The Meaning of Marlon Byrd
When Marlon Byrd signed his 3-year, $15 million contract with the Cubs this past off-season, it was seen as yet another indicator that Jim Hendry was out of touch. Why add a 32-year old center fielder with a flimsy track record of success to a team with a $144 million payroll and legitimate championship aspirations?
Here is Christina Kahrl of Baseball Prospectus reacting to the acquisition:
My initial response on Twitter (@ChristinaKahrl) was that Byrd won't slug .420 away from Texas, and while that was a flip comment*, the more I think about it, the more I'm comfortable with the idea. It might cost less than half as much as signing Gary Matthews Jr. did, but that doesn't make the signing less than half as dumb. That's the basis of comparison I'm operating from, because we've heard this story before: toolsy 31-year-old ex-fourth outfielder has big year in a superheated bandbox, gets big money, and becomes a permanent punchline on his general manager's highlight reel. No doubt Jim Hendry's moved beyond the laughter, since he's on the downslope of the Milton Bradley experience.
Kahrl thought the one silver lining of the move would be that Sam Fuld, a 28-year old who hasn’t managed a .400 SLG in the PCL in 2010, might be able to get some playing time more quickly given Byrd’s ability to shift to the corner outfield positions. Christina was not alone. There was a guy named Sullivan right here at Baseball Analysts who wrote the following:
It's hard not to think back to the Milton Bradley episode and how much it distracted Chicago when looking at their moves this off-season. Losing Bradley and picking up Carlos Silva and Marlon Byrd, wherever you come down on the argument that they just had to part ways with Bradley, amounts to wheel-spinning. Byrd is no better than Bradley, Silva is just awful.
So how has Byrd performed? He’s hitting .302/.358/.446, good for a .356 wOBA and a 119 wRC+. Byrd ranks 3rd among National League center fielders in Runs Above Replacement. When you factor defense, his season looks even more impressive. He sits 12th in Fangraphs WAR among all National League position players. By any measure whatsoever, the Byrd signing has been a masterstroke for the Cubs, albeit a bittersweet masterstroke for Cubs fans as they ponder what might have been if their team’s other pieces were up to par.
A lot of Byrd’s success offensively has been tied to a high in-play average of .338, but then again his career figure is .325. He’s murdered lefties to the tune of a .953 OPS, and in case you think his output is tied to Wrigley, he’s been much better on the road than he has at home. Defensively, as you can deduce from his WAR number, he appears to have been terrific this season. Just five months into a 3-year deal, the complete story of the Byrd acquisition is as yet unwritten. He is hitting just .245/.268/.340 over the last 28 days. Nonetheless he's been good enough to date that it warranted attention.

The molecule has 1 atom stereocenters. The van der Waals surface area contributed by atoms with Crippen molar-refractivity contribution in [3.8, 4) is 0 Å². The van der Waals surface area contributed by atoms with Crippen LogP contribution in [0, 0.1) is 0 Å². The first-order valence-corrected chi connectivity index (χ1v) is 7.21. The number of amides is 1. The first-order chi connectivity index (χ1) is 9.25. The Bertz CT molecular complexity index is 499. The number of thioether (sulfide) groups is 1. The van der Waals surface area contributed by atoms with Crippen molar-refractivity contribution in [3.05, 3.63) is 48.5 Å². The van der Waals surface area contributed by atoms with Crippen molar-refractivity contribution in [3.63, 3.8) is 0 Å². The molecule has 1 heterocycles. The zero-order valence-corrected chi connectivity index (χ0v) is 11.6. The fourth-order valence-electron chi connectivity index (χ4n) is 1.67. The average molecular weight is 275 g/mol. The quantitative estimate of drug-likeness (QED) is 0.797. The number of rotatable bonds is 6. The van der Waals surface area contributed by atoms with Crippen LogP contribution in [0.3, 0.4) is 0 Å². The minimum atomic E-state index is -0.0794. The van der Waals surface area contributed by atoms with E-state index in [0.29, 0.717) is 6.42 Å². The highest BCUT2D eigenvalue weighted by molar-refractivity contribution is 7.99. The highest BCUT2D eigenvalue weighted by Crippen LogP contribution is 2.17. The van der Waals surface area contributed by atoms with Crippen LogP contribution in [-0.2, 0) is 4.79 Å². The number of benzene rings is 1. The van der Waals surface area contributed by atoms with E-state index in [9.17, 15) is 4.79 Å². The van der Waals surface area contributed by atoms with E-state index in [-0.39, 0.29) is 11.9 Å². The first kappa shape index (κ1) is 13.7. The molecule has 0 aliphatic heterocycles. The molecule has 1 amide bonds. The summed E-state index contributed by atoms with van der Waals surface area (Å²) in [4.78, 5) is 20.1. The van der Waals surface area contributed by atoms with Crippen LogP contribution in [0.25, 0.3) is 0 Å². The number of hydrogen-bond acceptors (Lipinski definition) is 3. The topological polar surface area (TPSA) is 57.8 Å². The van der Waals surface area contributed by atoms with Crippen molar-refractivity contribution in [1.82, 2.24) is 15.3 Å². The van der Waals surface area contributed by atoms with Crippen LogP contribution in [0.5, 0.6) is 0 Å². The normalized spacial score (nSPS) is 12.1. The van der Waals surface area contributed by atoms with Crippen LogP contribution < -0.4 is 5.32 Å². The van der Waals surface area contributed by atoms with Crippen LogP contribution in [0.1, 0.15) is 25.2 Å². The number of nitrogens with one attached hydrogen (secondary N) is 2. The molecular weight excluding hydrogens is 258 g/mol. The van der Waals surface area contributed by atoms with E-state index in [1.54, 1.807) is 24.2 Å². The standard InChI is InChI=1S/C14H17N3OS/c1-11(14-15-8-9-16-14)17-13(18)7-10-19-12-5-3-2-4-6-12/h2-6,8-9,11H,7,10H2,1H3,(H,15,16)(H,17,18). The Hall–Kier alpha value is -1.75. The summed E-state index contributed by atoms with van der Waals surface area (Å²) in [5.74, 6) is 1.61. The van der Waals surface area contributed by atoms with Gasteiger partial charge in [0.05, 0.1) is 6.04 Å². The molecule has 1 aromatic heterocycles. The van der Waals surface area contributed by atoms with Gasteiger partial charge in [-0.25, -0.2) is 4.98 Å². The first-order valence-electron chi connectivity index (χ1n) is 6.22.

I wanted to post this for a couple of reasons. The first was simply to point out a ray of light in an otherwise miserable Cubs season. Byrd seems to have exceptional make-up and character – check out his blog here – and has quickly become a fan favorite. When I attended Wrigley in late June to watch the Cubs take on Pittsburgh, I noticed how much the fans seated in the bleachers adored Byrd, cheering wildly as he took the field in the first inning. And Byrd impressed me by how much he seemed to be relishing the opportunity to patrol the Wrigley outfield in front of such appreciative fans. Byrd would be one of the great stories of 2010 if Derrek Lee and Aramis Ramirez had come to play this year.
Another reason I wanted to post this was to consider what it means when the saberists get it so wrong. A 32-year old whose offensive value had been tied to hitting in Texas, who had not even experienced real Big League success until age 29...well that’s not a guy worth inking to a guaranteed 3-year deal, right? That’s how my thinking went anyway. But there are considerations that teams take into account, granted inaccurately at times, that performance analysts do not.
I don’t know if what follows is true, but I bet a lot of it is, and I also bet this represents much of the case for Byrd that refutes the reasons not to sign him that Christina and I exclusively considered. Here goes:
Byrd is a guy with outstanding character who works hard and has never been in better shape. He will be a remarkable influence on his teammates, and the opportunity to play for a team with a rich tradition like the Cubs will not be lost on him. Whatever drop-off a move away from Arlington entails, consider all of these factors enough to counteract it. He’s a mature player, a true professional who got a late start but is now ready to take his game to a new level into his mid-30’s.
I bet there’s a scout out there, probably working for the Cubs, who had written something precisely to that effect on Byrd. That scout was dead right, and I know as a result of the Byrd case I will be looking into factors I previously had not considered when analyzing player movement.